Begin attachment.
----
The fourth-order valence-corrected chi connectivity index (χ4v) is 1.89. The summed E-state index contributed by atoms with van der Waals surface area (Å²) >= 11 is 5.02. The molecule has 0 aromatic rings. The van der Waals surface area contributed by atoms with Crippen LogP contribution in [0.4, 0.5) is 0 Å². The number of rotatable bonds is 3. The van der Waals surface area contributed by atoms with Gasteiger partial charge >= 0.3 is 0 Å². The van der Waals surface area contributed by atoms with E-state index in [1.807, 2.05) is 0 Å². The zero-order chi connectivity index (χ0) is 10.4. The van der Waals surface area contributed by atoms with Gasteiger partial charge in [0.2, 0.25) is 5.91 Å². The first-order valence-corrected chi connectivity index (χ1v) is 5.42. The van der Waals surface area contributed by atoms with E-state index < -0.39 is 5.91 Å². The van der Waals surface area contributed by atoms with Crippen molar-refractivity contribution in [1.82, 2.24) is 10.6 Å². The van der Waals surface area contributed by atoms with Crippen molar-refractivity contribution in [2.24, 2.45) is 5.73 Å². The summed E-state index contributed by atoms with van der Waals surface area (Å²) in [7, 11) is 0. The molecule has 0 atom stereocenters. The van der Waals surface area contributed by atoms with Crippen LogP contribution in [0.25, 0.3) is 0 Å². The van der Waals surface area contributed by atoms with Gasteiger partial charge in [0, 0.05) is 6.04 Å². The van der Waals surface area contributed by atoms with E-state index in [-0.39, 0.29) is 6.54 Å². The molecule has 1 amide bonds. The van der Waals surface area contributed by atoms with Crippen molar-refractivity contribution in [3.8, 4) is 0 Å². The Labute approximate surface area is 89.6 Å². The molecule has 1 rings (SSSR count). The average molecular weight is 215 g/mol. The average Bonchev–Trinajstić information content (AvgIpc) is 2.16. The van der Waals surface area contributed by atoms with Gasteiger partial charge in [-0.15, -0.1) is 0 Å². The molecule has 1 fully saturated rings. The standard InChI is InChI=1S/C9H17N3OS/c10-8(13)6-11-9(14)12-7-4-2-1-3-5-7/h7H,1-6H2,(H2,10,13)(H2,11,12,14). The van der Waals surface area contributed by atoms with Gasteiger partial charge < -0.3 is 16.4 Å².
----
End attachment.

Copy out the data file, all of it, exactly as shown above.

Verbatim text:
The fourth-order valence-corrected chi connectivity index (χ4v) is 1.89. The summed E-state index contributed by atoms with van der Waals surface area (Å²) >= 11 is 5.02. The molecule has 0 aromatic rings. The van der Waals surface area contributed by atoms with Crippen LogP contribution in [0.4, 0.5) is 0 Å². The number of rotatable bonds is 3. The van der Waals surface area contributed by atoms with Gasteiger partial charge >= 0.3 is 0 Å². The van der Waals surface area contributed by atoms with E-state index in [1.807, 2.05) is 0 Å². The zero-order chi connectivity index (χ0) is 10.4. The van der Waals surface area contributed by atoms with Gasteiger partial charge in [0.2, 0.25) is 5.91 Å². The first-order valence-corrected chi connectivity index (χ1v) is 5.42. The van der Waals surface area contributed by atoms with E-state index < -0.39 is 5.91 Å². The van der Waals surface area contributed by atoms with Crippen molar-refractivity contribution in [1.82, 2.24) is 10.6 Å². The van der Waals surface area contributed by atoms with Crippen molar-refractivity contribution in [2.24, 2.45) is 5.73 Å². The summed E-state index contributed by atoms with van der Waals surface area (Å²) in [7, 11) is 0. The molecule has 0 atom stereocenters. The van der Waals surface area contributed by atoms with Crippen LogP contribution in [0.25, 0.3) is 0 Å². The van der Waals surface area contributed by atoms with Gasteiger partial charge in [0, 0.05) is 6.04 Å². The van der Waals surface area contributed by atoms with E-state index in [-0.39, 0.29) is 6.54 Å². The molecule has 1 amide bonds. The van der Waals surface area contributed by atoms with Crippen molar-refractivity contribution in [3.8, 4) is 0 Å². The Labute approximate surface area is 89.6 Å². The molecule has 1 rings (SSSR count). The average molecular weight is 215 g/mol. The average Bonchev–Trinajstić information content (AvgIpc) is 2.16. The van der Waals surface area contributed by atoms with Gasteiger partial charge in [-0.15, -0.1) is 0 Å². The molecule has 1 fully saturated rings. The standard InChI is InChI=1S/C9H17N3OS/c10-8(13)6-11-9(14)12-7-4-2-1-3-5-7/h7H,1-6H2,(H2,10,13)(H2,11,12,14). The van der Waals surface area contributed by atoms with Gasteiger partial charge < -0.3 is 16.4 Å².